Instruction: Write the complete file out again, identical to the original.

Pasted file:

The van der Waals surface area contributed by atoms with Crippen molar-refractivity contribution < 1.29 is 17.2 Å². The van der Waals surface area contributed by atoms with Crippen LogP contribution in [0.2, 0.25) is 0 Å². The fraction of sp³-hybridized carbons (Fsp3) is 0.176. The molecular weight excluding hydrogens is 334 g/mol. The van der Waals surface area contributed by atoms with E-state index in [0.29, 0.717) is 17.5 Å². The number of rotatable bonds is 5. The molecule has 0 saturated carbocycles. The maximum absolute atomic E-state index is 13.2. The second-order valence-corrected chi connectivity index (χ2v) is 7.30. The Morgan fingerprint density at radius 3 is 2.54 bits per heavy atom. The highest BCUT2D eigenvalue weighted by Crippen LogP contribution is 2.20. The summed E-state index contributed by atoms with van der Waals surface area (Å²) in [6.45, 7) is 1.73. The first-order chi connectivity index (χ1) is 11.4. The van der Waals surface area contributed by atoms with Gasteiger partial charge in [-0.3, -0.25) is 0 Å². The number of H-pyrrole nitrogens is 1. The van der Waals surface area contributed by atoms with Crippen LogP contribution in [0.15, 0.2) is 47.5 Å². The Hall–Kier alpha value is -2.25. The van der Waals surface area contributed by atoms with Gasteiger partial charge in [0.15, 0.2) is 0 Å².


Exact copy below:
The van der Waals surface area contributed by atoms with Crippen molar-refractivity contribution < 1.29 is 17.2 Å². The van der Waals surface area contributed by atoms with Crippen LogP contribution in [0.2, 0.25) is 0 Å². The fraction of sp³-hybridized carbons (Fsp3) is 0.176. The molecular weight excluding hydrogens is 334 g/mol. The van der Waals surface area contributed by atoms with E-state index in [0.29, 0.717) is 17.5 Å². The number of rotatable bonds is 5. The molecule has 0 saturated carbocycles. The maximum absolute atomic E-state index is 13.2. The second-order valence-corrected chi connectivity index (χ2v) is 7.30. The Morgan fingerprint density at radius 3 is 2.54 bits per heavy atom. The highest BCUT2D eigenvalue weighted by Crippen LogP contribution is 2.20. The summed E-state index contributed by atoms with van der Waals surface area (Å²) in [6.45, 7) is 1.73. The first-order chi connectivity index (χ1) is 11.4. The van der Waals surface area contributed by atoms with Gasteiger partial charge in [-0.3, -0.25) is 0 Å². The number of H-pyrrole nitrogens is 1. The van der Waals surface area contributed by atoms with Crippen LogP contribution in [0.15, 0.2) is 47.5 Å². The Hall–Kier alpha value is -2.25. The van der Waals surface area contributed by atoms with Gasteiger partial charge in [0.15, 0.2) is 0 Å².